Given that almost every public transport project is now running late, there is an absolute necessity to ensure that other capital transport projects are slotted in to take up the slack. If the construction of the metro will not commence until after the ten-year Transport 21 project has expired, the enormous resources earmarked for that project should be used for other transport initiatives. The availability of €34 billion for transport projects in the course of ten years equates to progress. However, €34 billion to be expended over 20 years equates to chaos.
Viable projects must be brought forward. For example, I call for the construction of a Luas line in my own area of Rathfarnham and Knocklyon. There are many projects throughout the State that are ready to commence and could be slotted into the plan. In terms of the roads programme, for instance, the roads that connect the inter-urban routes should be prioritised. That is the way to go if we are serious about regional development. It is no use continuing the orbital routes out from Dublin and leaving it at that.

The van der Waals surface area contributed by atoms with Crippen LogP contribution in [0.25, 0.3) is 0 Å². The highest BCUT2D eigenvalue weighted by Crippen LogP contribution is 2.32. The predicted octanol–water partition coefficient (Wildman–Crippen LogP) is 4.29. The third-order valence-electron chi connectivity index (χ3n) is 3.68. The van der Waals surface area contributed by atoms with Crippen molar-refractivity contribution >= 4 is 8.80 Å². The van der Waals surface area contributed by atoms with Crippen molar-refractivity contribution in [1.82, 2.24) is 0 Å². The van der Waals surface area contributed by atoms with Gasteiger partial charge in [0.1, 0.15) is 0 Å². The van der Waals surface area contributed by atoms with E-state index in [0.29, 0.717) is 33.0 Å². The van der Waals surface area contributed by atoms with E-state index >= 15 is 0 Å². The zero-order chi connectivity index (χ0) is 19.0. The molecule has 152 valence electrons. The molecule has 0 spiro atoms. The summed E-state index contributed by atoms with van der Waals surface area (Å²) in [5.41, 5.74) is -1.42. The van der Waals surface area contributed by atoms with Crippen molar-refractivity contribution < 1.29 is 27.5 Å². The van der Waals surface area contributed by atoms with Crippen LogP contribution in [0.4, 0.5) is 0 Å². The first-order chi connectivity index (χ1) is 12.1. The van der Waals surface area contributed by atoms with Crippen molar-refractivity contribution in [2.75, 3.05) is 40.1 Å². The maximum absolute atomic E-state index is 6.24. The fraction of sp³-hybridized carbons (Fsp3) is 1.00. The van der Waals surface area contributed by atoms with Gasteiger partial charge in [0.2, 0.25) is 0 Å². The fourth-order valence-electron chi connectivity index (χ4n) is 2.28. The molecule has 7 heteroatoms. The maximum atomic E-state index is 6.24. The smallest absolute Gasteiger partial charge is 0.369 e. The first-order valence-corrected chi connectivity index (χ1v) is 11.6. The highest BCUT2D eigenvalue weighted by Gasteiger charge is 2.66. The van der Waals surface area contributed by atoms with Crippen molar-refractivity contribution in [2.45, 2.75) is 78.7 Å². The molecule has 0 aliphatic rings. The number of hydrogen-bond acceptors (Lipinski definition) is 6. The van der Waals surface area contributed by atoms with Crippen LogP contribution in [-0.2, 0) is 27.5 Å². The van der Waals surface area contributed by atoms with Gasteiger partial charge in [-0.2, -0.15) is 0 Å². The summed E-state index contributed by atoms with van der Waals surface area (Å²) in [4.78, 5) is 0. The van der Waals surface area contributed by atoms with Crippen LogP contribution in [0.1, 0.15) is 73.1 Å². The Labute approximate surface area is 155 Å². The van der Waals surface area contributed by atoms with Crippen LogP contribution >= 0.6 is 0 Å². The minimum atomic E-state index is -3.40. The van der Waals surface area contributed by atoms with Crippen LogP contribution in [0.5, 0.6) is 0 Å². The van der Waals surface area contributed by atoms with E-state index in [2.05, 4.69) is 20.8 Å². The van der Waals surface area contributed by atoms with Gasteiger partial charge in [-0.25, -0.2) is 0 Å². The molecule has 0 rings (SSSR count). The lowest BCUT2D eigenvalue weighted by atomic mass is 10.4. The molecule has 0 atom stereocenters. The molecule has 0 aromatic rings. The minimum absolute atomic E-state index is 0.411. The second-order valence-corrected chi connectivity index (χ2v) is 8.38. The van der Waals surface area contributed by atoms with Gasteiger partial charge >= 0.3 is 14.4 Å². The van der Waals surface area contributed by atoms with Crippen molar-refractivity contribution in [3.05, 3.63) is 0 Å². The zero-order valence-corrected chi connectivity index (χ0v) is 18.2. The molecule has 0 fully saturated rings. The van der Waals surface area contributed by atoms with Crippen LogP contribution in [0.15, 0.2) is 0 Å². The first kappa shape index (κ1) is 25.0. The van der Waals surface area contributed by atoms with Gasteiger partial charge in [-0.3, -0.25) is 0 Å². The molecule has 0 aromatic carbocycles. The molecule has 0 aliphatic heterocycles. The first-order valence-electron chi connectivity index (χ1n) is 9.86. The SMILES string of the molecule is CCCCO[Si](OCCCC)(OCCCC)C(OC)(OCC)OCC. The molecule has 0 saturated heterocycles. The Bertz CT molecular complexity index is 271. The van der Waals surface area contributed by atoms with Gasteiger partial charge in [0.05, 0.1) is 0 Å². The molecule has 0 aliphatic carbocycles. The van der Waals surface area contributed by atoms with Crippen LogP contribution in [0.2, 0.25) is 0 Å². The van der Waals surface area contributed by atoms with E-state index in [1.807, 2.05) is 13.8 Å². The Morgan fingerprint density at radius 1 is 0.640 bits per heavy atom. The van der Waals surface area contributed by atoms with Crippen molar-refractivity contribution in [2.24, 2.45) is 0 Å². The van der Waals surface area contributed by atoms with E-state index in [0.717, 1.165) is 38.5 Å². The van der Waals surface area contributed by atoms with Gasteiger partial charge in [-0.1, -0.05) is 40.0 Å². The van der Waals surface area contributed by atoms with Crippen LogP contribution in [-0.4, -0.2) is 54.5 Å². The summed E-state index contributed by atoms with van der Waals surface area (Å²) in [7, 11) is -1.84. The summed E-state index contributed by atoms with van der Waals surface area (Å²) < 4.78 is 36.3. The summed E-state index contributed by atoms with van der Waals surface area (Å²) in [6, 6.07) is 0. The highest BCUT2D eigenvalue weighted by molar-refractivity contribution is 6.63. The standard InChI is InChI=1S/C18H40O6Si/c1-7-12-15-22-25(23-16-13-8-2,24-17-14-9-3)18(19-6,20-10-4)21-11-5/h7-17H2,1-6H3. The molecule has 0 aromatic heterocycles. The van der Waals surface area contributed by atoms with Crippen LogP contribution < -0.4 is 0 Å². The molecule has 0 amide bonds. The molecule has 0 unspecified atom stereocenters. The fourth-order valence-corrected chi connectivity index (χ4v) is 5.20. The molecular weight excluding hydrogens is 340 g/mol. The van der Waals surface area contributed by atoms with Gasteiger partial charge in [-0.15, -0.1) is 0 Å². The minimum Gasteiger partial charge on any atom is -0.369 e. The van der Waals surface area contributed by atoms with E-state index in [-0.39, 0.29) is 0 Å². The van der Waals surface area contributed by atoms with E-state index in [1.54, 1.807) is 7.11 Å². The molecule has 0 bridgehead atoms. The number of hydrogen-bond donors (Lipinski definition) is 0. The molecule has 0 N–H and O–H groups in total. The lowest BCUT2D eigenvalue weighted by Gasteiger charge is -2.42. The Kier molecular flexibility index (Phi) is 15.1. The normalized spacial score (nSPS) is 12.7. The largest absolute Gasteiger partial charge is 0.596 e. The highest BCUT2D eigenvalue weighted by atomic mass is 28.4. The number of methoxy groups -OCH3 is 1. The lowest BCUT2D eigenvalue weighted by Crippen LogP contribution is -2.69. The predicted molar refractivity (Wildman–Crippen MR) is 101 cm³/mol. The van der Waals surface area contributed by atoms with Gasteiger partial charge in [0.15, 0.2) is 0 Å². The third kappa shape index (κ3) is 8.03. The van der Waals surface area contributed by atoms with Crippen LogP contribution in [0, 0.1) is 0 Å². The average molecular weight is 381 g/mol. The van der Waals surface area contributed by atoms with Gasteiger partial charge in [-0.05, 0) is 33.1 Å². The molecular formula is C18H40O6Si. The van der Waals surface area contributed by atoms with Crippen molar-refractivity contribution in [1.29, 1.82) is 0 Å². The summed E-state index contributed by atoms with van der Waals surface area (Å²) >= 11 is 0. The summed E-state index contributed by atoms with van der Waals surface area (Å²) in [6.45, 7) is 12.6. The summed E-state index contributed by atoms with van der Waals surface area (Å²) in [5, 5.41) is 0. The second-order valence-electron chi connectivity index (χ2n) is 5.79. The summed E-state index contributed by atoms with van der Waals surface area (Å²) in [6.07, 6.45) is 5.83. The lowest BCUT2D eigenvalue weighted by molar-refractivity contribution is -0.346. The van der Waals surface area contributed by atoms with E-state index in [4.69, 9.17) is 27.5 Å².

Our falling competitiveness and faltering economy is due in no short measure to the Government's failure to tackle traffic congestion in the past ten critical years. That congestion has increased the cost of going to work, reduced the volume of business done in any one day, reduced the number of deliveries, pushed up wage demands and impacted hugely on people's quality of life, especially in cities. We still have a chance to rescue the economy if we learn from the mistakes of the past ten years, but only if the political will exists to do so.
It is vital from the perspective of the economy that capital projects, particularly public transport projects, that are productive and sustaining in the way that much of the house building activity in recent years was not, are brought forward to take up the slack and to afford employment to the skilled workers who will be made redundant as a consequence of the slowed housing market. Thus, transport projects are important not only in themselves but are also of benefit to the economy generally. We must proceed with the expenditure of the funding allocated for transport projects, so many of which seem to be falling behind.